Broadcasters fail to secure injunction against Aereo

By Ben Mook

Startup tech company Aereo Inc. won another legal battle against broadcasters Monday after a federal appeals court upheld an earlier ruling that denied a request for an injunction against the company before trial.

In a pair of lawsuits, broadcasters, including PBS and New York’s WNET, and commercial broadcasters including ABC, CBS and NBC claimed Aereo is violating the U.S. Copyright Act. The broadcasters had asked for an injunction against the company before the cases went to trial.

The U.S. District Court for the Southern District of New York ruled earlier that an injunction would put Aereo out of business and that the broadcasters were likely to prevail.

Aereo charges customers for access to its banks of dime-sized antennas that pull in over-the-air signals, which are then streamed online for watching or recording. The lower court had ruled that this practice is similar to capturing shows on digital video recorders, which the appellate court had previously decided did not violate copyright law. The Second Circuit upheld this decision.

“We conclude that Aereo’s transmissions of unique copies of broadcast television programs created at its users’ requests and transmitted while the programs are still airing on broadcast television are not ‘public performances’ of the Plaintiffs’ copyrighted works under Cablevision,” their decision stated. “As such, Plaintiffs have not demonstrated that they are likely to prevail on the merits on this claim in their copyright infringement action.”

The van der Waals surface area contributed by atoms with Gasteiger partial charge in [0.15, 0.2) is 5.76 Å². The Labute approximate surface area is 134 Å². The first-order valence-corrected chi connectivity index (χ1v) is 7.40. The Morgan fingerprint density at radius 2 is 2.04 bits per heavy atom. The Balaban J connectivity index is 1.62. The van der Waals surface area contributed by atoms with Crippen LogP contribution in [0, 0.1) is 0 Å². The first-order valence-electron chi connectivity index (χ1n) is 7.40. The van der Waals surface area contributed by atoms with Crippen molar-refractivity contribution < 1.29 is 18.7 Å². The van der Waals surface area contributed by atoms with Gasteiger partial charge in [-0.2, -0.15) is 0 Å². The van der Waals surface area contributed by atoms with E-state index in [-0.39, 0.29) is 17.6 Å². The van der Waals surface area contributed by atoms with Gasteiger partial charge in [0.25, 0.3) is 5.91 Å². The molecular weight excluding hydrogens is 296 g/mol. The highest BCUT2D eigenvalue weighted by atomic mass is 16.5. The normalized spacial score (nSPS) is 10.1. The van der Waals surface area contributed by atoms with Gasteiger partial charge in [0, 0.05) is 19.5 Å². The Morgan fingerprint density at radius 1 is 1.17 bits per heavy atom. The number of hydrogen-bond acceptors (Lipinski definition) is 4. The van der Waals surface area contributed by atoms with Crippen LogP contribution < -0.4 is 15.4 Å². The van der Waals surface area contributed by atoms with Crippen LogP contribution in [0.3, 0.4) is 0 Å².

In a strongly worded dissent, however, Judge Denny Chin argued that Aereo’s business plan was designed to thwart copyright laws.

The company’s technology is “a sham,” Chin wrote. “The system employs thousands of individual dime-sized antennas, but there is no technologically sound reason to use a multitude of tiny individual antennas rather than one central antenna; indeed, the system is a Rube Goldberg-like contrivance, over-engineered in an attempt to avoid the reach of the Copyright Act and to take advantage of a perceived loophole in the law.”

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